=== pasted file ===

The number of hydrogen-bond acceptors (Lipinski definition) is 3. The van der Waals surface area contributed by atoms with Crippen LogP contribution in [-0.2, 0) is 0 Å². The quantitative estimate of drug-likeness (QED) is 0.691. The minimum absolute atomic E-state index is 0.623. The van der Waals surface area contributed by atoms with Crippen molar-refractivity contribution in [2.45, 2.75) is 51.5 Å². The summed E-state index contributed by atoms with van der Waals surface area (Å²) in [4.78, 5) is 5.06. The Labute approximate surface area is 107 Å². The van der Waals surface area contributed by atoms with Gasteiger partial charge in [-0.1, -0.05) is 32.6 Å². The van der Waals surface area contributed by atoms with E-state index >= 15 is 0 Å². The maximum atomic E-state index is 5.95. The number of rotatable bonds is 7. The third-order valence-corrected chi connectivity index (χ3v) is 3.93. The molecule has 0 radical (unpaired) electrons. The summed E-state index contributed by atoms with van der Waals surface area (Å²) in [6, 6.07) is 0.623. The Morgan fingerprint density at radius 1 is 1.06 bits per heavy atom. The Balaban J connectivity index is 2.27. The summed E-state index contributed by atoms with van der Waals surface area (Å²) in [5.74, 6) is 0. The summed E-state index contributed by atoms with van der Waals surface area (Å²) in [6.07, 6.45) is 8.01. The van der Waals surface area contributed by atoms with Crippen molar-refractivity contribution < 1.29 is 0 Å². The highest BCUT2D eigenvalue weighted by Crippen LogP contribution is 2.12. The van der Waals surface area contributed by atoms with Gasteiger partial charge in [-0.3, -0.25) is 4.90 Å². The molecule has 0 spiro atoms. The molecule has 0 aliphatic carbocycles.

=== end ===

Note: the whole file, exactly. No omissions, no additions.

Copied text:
The number of hydrogen-bond acceptors (Lipinski definition) is 3. The van der Waals surface area contributed by atoms with Crippen LogP contribution in [-0.2, 0) is 0 Å². The quantitative estimate of drug-likeness (QED) is 0.691. The minimum absolute atomic E-state index is 0.623. The van der Waals surface area contributed by atoms with Crippen molar-refractivity contribution in [2.45, 2.75) is 51.5 Å². The summed E-state index contributed by atoms with van der Waals surface area (Å²) in [4.78, 5) is 5.06. The Labute approximate surface area is 107 Å². The van der Waals surface area contributed by atoms with Gasteiger partial charge in [-0.1, -0.05) is 32.6 Å². The van der Waals surface area contributed by atoms with E-state index >= 15 is 0 Å². The maximum atomic E-state index is 5.95. The number of rotatable bonds is 7. The third-order valence-corrected chi connectivity index (χ3v) is 3.93. The molecule has 0 radical (unpaired) electrons. The summed E-state index contributed by atoms with van der Waals surface area (Å²) in [6, 6.07) is 0.623. The Morgan fingerprint density at radius 1 is 1.06 bits per heavy atom. The Balaban J connectivity index is 2.27. The summed E-state index contributed by atoms with van der Waals surface area (Å²) in [5.74, 6) is 0. The summed E-state index contributed by atoms with van der Waals surface area (Å²) in [6.07, 6.45) is 8.01. The van der Waals surface area contributed by atoms with Crippen molar-refractivity contribution < 1.29 is 0 Å². The highest BCUT2D eigenvalue weighted by Crippen LogP contribution is 2.12. The van der Waals surface area contributed by atoms with Gasteiger partial charge in [-0.3, -0.25) is 4.90 Å². The molecule has 0 spiro atoms. The molecule has 0 aliphatic carbocycles.